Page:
Introducing Speech Recognition – Public Beta Now Open

Speech Recognition for Programmable Voice Twilio
  • Convert speech to text and analyze its intent during any voice call.
  • Support for 89 languages and dialects.
  • Available now in public beta.

Speech is a powerful and expressive medium for customer communications. With speech technology improving massively over the last four years, we were excited to leverage that progress to finally offer Twilio developers a speech recognition feature for Programmable Voice. Starting today, Twilio Speech Recognition allows developers to convert speech to text and analyze its intent during any voice call, and is available in public beta. There are no models to train or complicated machine learning to orchestrate.

Our customers have long used keypad input to navigate users through phone menus and collect their feedback on surveys. While keypad input is now universally understood by users, it can be cumbersome and imprecise, and isn’t always a great experience for the caller.

Over the next several years, we expect speech-driven interfaces to become ubiquitous. The potential for nuanced human-machine interaction driven by speech is readily apparent to anyone who has asked Alexa to play their favorite music from Spotify.

With Speech Recognition, you can now capture speech from your customers in real-time. It works in 89 languages and dialects, and has a simple, pay-as-you go pricing structure.

<Gather> with Speech

Speech recognition is integrated directly into Twilio’s <Gather> verb so you can update the code you already have in place. Because it supports 89 languages and dialects, you can upgrade your application to support customers across a broad range of regions. Adding speech is as simple as adding a new parameter called “input” as shown in the TwiML below.

If you specify speech as an input, Twilio will add a new parameter called SpeechResult in the request to your action url.


AccountSid AC25e16e9a616a4a1786a7c83f58e30082
ApiVersion 2010-04-01
CallSid CA607dee6b7647243904ebc8db64a2a5c2
CallStatus in-progress
Called +18182004120
Confidence 0.77388394
Direction inbound
From +15623000628
Language en-US
SpeechResult      I’d like to learn more about Speech Recognition
To +18182104120


If you’d like to build more responsive applications, we also offer the ability to get speech results in real time as we process speech. To access the real-time voice stream, you can specify a partial results callback:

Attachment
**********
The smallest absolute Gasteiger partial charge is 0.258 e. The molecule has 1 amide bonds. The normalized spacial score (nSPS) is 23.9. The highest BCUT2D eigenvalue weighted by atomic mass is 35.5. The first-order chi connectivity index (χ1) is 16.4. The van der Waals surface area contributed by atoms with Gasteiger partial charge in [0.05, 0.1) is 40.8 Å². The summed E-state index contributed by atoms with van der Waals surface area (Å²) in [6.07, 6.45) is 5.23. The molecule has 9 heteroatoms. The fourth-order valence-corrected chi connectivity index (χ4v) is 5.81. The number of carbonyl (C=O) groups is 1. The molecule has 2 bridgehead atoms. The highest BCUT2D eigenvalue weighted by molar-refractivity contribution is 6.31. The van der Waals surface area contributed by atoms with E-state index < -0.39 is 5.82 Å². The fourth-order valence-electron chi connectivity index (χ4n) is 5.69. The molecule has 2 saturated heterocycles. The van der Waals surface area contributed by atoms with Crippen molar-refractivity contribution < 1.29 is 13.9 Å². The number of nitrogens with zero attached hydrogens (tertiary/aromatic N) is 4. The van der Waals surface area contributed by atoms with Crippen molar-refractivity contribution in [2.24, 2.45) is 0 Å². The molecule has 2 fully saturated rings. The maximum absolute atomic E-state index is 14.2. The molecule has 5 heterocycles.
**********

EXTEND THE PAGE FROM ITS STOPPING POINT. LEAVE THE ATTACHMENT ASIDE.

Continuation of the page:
Once you specify a callback url for partialResultCallback, you will get requests as your customers speak. Since HTTP requests may arrive out of order, we include a sequence number to help you use your customer’s speech as it was spoken.

This allows you to evaluate the speech of your user as they speak to build responsive voice applications. A detailed explanation of Speech Recognition features and TwiML examples can be found here.


Speech Recognition uses a scalable pay-as-you go model, with requests starting at $0.02 per 15 seconds of recognition. Those who have operated a speech recognition system know how time consuming and difficult planning for channels or ports can be. Speech Recognition from Twilio does away with this burden and scales with your businessplug it in and it just works. If you’re planning for significant traffic, it’s important to know that volume-based discounts can cut the price of Speech Recognition to as little as $0.008 per 15 seconds. Full volume tiers can be found here.

How to Get Started

Speech recognition is available to all Twilio developers today. To get started, check out our docs. If you have any questions about moving your traffic or adding Speech Recognition to your Twilio application, don’t hesitate to reach out to our Sales team.

What’s Next: Understand

Speech Recognition is only the beginning for voice-driven interfaces built on Twilio. Coming soon, we will be releasing a new verb: Understand. It’s exactly what you hope it is: an API to analyze text and determine intent during a live call using natural language understanding. Powered by machine learning, Understand will give developers what they need to build intelligent, nuanced human-machine interactions in order to turn freeform text into structured data. It will work natively with both Twilio Programmable Voice and SMS, as well as Amazon Alexa.